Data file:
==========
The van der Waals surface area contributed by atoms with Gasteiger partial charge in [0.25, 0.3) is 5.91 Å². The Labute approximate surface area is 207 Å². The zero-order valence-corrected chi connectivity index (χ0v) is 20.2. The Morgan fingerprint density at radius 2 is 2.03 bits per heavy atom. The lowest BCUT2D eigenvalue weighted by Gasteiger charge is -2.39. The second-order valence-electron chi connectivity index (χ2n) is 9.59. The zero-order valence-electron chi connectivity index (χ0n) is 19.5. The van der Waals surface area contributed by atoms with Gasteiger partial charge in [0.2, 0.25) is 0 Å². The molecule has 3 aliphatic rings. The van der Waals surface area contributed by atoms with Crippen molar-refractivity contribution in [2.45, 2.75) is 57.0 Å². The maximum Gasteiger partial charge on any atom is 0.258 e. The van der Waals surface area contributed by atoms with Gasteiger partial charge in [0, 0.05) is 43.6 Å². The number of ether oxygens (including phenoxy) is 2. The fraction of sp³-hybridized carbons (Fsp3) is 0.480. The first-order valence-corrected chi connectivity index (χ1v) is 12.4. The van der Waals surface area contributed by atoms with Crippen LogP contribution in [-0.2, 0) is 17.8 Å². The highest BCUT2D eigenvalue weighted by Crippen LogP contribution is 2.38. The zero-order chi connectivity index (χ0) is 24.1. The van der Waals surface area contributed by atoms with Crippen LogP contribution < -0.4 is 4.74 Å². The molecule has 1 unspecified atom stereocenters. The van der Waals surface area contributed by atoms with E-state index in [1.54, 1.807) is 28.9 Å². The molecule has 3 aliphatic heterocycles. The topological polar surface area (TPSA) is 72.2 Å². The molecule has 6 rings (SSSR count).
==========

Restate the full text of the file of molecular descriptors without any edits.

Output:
The van der Waals surface area contributed by atoms with Gasteiger partial charge in [0.25, 0.3) is 5.91 Å². The Labute approximate surface area is 207 Å². The zero-order valence-corrected chi connectivity index (χ0v) is 20.2. The Morgan fingerprint density at radius 2 is 2.03 bits per heavy atom. The lowest BCUT2D eigenvalue weighted by Gasteiger charge is -2.39. The second-order valence-electron chi connectivity index (χ2n) is 9.59. The zero-order valence-electron chi connectivity index (χ0n) is 19.5. The van der Waals surface area contributed by atoms with Gasteiger partial charge in [0.2, 0.25) is 0 Å². The molecule has 3 aliphatic rings. The van der Waals surface area contributed by atoms with Crippen molar-refractivity contribution in [2.45, 2.75) is 57.0 Å². The maximum Gasteiger partial charge on any atom is 0.258 e. The van der Waals surface area contributed by atoms with Gasteiger partial charge in [0, 0.05) is 43.6 Å². The number of ether oxygens (including phenoxy) is 2. The fraction of sp³-hybridized carbons (Fsp3) is 0.480. The first-order valence-corrected chi connectivity index (χ1v) is 12.4. The van der Waals surface area contributed by atoms with Crippen LogP contribution in [-0.2, 0) is 17.8 Å². The highest BCUT2D eigenvalue weighted by Crippen LogP contribution is 2.38. The zero-order chi connectivity index (χ0) is 24.1. The van der Waals surface area contributed by atoms with Crippen LogP contribution < -0.4 is 4.74 Å². The molecule has 1 unspecified atom stereocenters. The van der Waals surface area contributed by atoms with E-state index in [1.54, 1.807) is 28.9 Å². The molecule has 3 aliphatic heterocycles. The topological polar surface area (TPSA) is 72.2 Å². The molecule has 6 rings (SSSR count).